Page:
Almost everyone who’s been online in the past decade likely already knows the internet-famous Shiba Inu. These fastidious, fox-like dogs are the most popular Japanese dog breed and are found almost anywhere around the world.
The breed has been declared a Japanese national treasure and is a common companion for Japan’s city dwellers. The Shiba’s engaging personality and adaptability to different climates and living situations make it a good fit for dog lovers who are ready to handle a smart, sassy companion.
TemperamentShiba Inu lovers in Japan say that there are three words that most accurately describe the Shiba’s personality: “Kan-i, Ryosei & Soboku”. These roughly translate to spirited bravery, good-naturedness, and alertness. These three traits are all on display in almost all modern Shibas, with many being intelligent, independent, and loyal companions. However, that doesn’t mean that they’re eager to please their owners or trainers – on the contrary, they are notorious for their strong-willed nature and will do things as they see fit. Extensive training and socialization is necessary to get good results with most Shibas. Despite this independent streak, Shibas are great with families and children when properly trained and socialized. They tend to be gentle and calm so long as they’re approached with respect. They’re not the most playful dogs, and they don’t always crave human attention. While the Shiba Inu may seem aloof at times, it’s this very calm nature and dignity that’s made it so attractive to dog lovers in the first place.
The Ultimate Guide to Shiba Inu
The Shiba Inu is one of the oldest dog breeds in existence today. As a member of the Spitz family, It’s theorized that it shares common ancestors with the Siberian Husky. These types of dogs are more closely related to wolves than most other breeds, and it shows in the Shiba’s independent streak. The Shiba Inu was originally used to flush out small animals from the brush in Japan’s mountain regions. Today it’s become a companion animal instead of an actual working dog. The first Shibas seen in America were probably brought home by returning soldiers after World War II. The breed’s popularity has grown steadily since then, until an unlikely event caused it to come to the forefront of people’s attention: it became a meme. In 2013, a series of pictures of the Shiba Inu named Kabosu caught the internet by storm. These pictures were posted and reposted with different captions illustrating different comedic thoughts, and so the Shiba Inu became the face of the “doge” meme. There’s even a cryptocurrency based on this meme, with Kabosu’s signature picture as the icon. Almost a decade later, the popularity of the Shiba Inu still hasn’t waned, and it’s clear that this small but feisty breed is here to stay.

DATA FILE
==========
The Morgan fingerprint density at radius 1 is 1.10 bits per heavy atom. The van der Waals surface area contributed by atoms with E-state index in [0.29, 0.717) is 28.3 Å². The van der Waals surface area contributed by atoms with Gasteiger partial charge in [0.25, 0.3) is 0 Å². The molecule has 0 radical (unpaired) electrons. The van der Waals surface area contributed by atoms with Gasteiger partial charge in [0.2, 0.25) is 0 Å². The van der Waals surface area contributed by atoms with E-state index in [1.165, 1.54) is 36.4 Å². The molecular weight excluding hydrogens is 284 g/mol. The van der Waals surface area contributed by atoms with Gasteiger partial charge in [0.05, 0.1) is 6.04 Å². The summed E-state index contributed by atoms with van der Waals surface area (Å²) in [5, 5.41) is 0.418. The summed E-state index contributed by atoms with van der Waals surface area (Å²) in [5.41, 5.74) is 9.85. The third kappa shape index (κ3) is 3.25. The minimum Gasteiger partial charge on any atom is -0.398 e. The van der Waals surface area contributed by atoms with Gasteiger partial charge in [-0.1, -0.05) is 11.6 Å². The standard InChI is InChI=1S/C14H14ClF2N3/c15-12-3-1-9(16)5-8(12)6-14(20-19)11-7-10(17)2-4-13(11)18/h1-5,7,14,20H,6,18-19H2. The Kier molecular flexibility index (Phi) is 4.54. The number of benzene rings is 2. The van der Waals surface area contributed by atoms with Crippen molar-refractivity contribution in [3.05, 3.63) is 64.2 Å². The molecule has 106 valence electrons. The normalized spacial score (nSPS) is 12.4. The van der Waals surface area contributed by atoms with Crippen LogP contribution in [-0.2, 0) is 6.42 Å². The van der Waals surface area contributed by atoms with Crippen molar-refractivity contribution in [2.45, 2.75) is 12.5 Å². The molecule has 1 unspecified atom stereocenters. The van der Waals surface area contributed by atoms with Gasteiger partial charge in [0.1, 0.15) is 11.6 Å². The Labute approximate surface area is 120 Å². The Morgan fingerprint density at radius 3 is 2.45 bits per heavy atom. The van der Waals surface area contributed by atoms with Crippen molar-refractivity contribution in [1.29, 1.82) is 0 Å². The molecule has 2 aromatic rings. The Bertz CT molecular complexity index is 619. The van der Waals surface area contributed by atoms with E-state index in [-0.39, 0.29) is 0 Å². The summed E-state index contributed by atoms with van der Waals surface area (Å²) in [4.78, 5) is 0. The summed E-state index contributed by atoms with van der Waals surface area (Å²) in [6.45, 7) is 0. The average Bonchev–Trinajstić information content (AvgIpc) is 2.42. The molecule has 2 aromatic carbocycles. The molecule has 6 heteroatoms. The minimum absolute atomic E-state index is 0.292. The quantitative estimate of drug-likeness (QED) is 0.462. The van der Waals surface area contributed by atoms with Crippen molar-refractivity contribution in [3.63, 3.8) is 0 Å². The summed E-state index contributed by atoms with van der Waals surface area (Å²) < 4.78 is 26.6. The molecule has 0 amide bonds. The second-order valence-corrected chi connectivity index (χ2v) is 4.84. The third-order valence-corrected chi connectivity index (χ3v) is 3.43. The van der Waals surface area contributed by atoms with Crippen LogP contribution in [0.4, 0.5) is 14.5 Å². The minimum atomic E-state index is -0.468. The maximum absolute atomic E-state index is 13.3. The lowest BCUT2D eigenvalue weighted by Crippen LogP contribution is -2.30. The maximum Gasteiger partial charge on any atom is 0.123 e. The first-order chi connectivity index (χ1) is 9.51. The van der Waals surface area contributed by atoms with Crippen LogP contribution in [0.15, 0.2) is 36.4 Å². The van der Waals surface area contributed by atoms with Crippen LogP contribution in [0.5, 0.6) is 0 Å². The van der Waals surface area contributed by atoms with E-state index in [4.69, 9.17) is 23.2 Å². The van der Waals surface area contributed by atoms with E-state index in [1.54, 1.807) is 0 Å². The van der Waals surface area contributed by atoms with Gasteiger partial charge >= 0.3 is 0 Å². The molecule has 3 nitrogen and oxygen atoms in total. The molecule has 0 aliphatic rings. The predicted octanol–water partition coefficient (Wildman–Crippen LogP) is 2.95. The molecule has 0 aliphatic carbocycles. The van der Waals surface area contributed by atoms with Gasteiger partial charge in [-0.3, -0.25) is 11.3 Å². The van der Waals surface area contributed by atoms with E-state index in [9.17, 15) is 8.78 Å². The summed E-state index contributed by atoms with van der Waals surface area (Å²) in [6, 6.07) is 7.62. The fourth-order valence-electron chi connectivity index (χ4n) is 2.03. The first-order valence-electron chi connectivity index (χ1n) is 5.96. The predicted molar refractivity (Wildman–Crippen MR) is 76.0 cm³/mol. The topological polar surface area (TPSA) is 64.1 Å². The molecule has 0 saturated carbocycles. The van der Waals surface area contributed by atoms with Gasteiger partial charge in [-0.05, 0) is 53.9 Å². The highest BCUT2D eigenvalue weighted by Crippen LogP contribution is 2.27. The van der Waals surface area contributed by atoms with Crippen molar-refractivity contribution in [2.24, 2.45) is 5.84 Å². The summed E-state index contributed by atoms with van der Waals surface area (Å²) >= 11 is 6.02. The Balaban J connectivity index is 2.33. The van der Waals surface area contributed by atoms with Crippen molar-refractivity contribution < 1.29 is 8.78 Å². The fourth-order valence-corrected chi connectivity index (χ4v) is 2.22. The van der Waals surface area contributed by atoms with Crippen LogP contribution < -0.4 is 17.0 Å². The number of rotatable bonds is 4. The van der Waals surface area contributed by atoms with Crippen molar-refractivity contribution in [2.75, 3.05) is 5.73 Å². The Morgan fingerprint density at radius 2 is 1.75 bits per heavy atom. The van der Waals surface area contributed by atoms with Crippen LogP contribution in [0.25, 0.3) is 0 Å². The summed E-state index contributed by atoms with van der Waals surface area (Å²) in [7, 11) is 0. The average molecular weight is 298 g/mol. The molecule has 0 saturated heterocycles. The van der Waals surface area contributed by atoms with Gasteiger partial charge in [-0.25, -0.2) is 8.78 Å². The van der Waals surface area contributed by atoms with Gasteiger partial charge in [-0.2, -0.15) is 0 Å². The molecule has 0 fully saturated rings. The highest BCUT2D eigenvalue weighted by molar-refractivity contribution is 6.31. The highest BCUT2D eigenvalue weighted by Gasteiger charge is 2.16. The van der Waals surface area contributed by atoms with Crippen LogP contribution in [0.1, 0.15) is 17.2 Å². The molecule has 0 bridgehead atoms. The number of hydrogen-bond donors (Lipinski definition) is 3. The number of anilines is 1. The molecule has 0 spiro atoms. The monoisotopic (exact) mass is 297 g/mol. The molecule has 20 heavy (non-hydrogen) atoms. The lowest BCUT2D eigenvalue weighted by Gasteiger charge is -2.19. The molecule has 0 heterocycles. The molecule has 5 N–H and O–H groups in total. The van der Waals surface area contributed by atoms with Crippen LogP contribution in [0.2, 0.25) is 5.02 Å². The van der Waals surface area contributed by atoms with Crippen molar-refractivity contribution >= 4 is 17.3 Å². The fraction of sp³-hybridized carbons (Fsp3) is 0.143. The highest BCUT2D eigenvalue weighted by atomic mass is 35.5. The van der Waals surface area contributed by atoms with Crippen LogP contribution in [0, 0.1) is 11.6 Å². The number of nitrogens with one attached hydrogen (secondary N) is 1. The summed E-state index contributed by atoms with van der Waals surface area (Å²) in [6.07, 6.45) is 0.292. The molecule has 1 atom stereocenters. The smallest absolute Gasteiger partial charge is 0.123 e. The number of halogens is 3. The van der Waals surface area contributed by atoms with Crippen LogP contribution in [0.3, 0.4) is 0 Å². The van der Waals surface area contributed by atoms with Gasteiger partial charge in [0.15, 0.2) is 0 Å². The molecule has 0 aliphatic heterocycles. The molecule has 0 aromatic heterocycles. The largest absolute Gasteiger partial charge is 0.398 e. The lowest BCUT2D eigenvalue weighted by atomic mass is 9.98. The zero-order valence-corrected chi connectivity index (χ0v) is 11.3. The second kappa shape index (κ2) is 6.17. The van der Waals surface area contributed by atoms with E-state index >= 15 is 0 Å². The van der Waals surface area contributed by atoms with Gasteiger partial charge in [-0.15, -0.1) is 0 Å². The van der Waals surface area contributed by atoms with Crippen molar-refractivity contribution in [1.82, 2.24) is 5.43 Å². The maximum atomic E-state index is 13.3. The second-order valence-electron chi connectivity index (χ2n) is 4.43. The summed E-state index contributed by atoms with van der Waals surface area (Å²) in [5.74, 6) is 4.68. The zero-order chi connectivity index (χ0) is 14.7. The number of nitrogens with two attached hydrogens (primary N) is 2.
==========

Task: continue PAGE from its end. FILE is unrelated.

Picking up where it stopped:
Key Characteristics of Shiba Inu
Shiba Inu lovers in Japan say that there are three words that most accurately describe the Shiba’s personality: “Kan-i, Ryosei & Soboku”. These roughly translate to spirited bravery, good-naturedness, and alertness.
These three traits are all on display in almost all modern Shibas, with many being intelligent, independent, and loyal companions.
However, that doesn’t mean that they’re eager to please their owners or trainers – on the contrary, they are notorious for their strong-willed nature and will do things as they see fit. Extensive training and socialization is necessary to get good results with most Shibas.
Despite this independent streak, Shibas are great with families and children when properly trained and socialized. They tend to be gentle and calm so long as they’re approached with respect.
They’re not the most playful dogs, and they don’t always crave human attention. While the Shiba Inu may seem aloof at times, it’s this very calm nature and dignity that’s made it so attractive to dog lovers in the first place.
Due to their history as working dogs, Shibas have relatively high energy levels that can manifest in short bursts of running – even indoors. They’ll need significant amounts of exercise to work off all this energy.
An hour per day of walking is enough for most Shibas, split into 20 to 30 minute segments. These walks, in combination with indoor or outdoor play sessions and training, should tire out all but the most energetic of Shibas.
Shibas make great jogging companions, but make sure that they’re on a leash or else their prey drive may be triggered by a far-off squirrel or rabbit. A Shiba won’t hesitate to give chase, no matter how well-trained.
Other options include fenced-in yards or dog parks, so long as your Shiba Inu has shown that they can get along with other dogs.
|Shiba Inu grooming||